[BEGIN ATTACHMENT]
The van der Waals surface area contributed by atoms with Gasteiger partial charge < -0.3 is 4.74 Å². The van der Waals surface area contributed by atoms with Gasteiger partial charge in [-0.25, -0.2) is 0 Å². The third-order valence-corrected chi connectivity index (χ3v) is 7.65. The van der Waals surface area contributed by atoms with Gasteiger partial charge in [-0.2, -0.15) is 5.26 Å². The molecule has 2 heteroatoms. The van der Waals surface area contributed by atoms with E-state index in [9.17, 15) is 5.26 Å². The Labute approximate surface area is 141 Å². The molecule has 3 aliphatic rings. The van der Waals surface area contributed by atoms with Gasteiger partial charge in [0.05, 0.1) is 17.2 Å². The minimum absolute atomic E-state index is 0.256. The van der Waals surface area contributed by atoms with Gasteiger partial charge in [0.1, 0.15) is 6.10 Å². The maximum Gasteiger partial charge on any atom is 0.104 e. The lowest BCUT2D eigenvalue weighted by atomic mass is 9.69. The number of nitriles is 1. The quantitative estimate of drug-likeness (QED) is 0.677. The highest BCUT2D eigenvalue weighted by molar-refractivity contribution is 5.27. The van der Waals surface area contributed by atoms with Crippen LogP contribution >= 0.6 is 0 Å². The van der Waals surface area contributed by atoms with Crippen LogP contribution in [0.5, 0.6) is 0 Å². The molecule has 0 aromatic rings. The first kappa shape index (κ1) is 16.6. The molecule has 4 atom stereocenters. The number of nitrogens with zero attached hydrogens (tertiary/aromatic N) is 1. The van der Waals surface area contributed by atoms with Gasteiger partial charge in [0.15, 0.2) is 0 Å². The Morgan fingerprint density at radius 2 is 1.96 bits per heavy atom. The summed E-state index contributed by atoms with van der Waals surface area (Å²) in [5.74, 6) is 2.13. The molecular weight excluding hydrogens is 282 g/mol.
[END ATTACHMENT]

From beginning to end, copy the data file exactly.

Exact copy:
The van der Waals surface area contributed by atoms with Gasteiger partial charge < -0.3 is 4.74 Å². The van der Waals surface area contributed by atoms with Gasteiger partial charge in [-0.25, -0.2) is 0 Å². The third-order valence-corrected chi connectivity index (χ3v) is 7.65. The van der Waals surface area contributed by atoms with Gasteiger partial charge in [-0.2, -0.15) is 5.26 Å². The molecule has 2 heteroatoms. The van der Waals surface area contributed by atoms with E-state index in [9.17, 15) is 5.26 Å². The Labute approximate surface area is 141 Å². The molecule has 3 aliphatic rings. The van der Waals surface area contributed by atoms with Gasteiger partial charge in [0.05, 0.1) is 17.2 Å². The minimum absolute atomic E-state index is 0.256. The van der Waals surface area contributed by atoms with Gasteiger partial charge in [0.1, 0.15) is 6.10 Å². The maximum Gasteiger partial charge on any atom is 0.104 e. The lowest BCUT2D eigenvalue weighted by atomic mass is 9.69. The number of nitriles is 1. The quantitative estimate of drug-likeness (QED) is 0.677. The highest BCUT2D eigenvalue weighted by molar-refractivity contribution is 5.27. The van der Waals surface area contributed by atoms with Crippen LogP contribution >= 0.6 is 0 Å². The van der Waals surface area contributed by atoms with Crippen LogP contribution in [0.5, 0.6) is 0 Å². The molecule has 0 aromatic rings. The first kappa shape index (κ1) is 16.6. The molecule has 4 atom stereocenters. The number of nitrogens with zero attached hydrogens (tertiary/aromatic N) is 1. The van der Waals surface area contributed by atoms with Gasteiger partial charge in [0.15, 0.2) is 0 Å². The Morgan fingerprint density at radius 2 is 1.96 bits per heavy atom. The summed E-state index contributed by atoms with van der Waals surface area (Å²) in [5.74, 6) is 2.13. The molecular weight excluding hydrogens is 282 g/mol.